During the week leading up to the 24 Hours of Le Mans 2015, the ACO announced the selected projects for Garage 56 in 2016 (quadruple amputee Frederic Sausset’s SRT project) and 2017 (Welter racing’s Biogas project).
This announcement triggered great disappointment for Dutch team InMotion, which was also contending for the 2017 slot. “I remember being in Le Mans,” says InMotion team manager Marco Lenssen. “We were sad, but at the same time, we understood ACO’s decision. Welter Racing had been working on their project for two years. Their monocoque was ready.”
The InMotion team was formed in 2012 with the initial project of building a race car that progressively evolved towards an innovative Le Mans prototype car: the IM01. Among its innovations are an active suspension, adjustable wings, a Brabham BT46 inspired fan (which keeps the car sucked to the ground), an 1100 bhp hybrid powertrain with a rotary engine and individual electric motors powering the wheels. In a nutshell, the IM01 is capable of reaching speeds of a Formula 1 car with only half the energy.
The innovation behind this car also lies in the people developing this project, who are all students from the Eindhoven University of Technology and the Fontys University of Applied Sciences. “We have 50 to 60 of them working in the team right now. It would be a first to have students producing and running such a prototype car in Le Mans,” says Lenssen.
Several large corporations like SKF and Mitsubishi have been partners in the InMotion Garage 56 program since the early days. “It is now important for us to demonstrate our ability to build a competitive car, as this should attract more sponsorship,” says the Dutchman. “We also need to acquire experience, hence the recent launch of the KP&T IM/e, an electric single seater that we will use as a test vehicle.”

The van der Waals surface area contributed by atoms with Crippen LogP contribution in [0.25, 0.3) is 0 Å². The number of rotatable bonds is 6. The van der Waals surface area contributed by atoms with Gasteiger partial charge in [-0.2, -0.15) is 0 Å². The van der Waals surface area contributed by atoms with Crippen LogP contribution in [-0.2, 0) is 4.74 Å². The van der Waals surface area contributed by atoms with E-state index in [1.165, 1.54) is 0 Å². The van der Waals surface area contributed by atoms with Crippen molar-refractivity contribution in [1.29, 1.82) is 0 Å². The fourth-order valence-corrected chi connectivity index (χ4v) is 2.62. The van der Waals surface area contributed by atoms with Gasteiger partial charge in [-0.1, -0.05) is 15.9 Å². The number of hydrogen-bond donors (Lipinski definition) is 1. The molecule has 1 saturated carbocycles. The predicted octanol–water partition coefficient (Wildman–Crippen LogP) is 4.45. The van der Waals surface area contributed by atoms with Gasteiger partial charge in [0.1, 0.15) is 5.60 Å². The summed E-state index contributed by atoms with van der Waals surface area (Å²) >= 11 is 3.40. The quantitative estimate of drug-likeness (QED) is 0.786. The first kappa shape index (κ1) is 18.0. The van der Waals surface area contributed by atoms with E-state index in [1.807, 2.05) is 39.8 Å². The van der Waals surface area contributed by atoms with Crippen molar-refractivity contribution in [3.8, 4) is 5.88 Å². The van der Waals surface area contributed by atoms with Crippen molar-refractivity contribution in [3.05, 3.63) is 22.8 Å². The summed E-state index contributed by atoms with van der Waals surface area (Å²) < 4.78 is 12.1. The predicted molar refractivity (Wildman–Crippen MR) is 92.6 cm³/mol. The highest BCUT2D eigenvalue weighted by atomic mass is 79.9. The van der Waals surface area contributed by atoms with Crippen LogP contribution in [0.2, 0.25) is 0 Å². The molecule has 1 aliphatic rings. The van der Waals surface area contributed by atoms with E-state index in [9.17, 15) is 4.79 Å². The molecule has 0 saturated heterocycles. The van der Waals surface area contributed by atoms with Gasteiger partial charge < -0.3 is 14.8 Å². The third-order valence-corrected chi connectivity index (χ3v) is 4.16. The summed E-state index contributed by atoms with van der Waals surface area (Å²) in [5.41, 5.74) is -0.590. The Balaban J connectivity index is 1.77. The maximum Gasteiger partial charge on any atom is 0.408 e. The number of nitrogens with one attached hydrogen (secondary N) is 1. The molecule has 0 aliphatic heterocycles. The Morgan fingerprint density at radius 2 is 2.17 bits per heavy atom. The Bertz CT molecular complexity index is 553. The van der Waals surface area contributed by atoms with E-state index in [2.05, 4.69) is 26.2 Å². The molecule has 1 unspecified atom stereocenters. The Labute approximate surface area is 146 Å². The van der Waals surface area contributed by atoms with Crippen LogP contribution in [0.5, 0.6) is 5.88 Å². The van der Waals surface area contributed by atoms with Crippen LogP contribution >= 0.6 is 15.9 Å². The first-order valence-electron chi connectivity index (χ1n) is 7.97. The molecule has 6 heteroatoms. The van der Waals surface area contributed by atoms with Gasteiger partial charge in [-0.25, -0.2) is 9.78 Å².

The car features similar adjustable wings and electric motors to those used on the future Le Mans prototype. Weighing 658 kg and 545 bhp, the KP&T IM/e can reach 100 km/h in less than three seconds and a top speed of 280 km/h. This by far exceeds the current performance level of a Formula E.”
A trio of Dutch drivers will be developing the car in 2016: 1988 Le Mans winner Jan Lammers, Xavier Maassen and Nick Catsburg.
Beyond this, they will seek to beat two significant lap records set by an electric car, first at Zandvoort (lap time currently held by Xavier Maassen on a Tesla Roadster: 2’10’916) and then at the Nordschleife (currently held by Jochen Krumbach with a Toyota TMG EV P002 : 7’22’’329).
“If we get proper funding, we should be able to build the IM01 prototype towards the end of 2016” says Lenssen. “Then, our team will return to the Nordschleife, this time to attempt a new lap record and beat Stefan Bellof’s 6’11’130. By then, we should be ready for the 2018 edition of the 24 Hours of Le Mans.”
Mat Fernandez (@matlemans)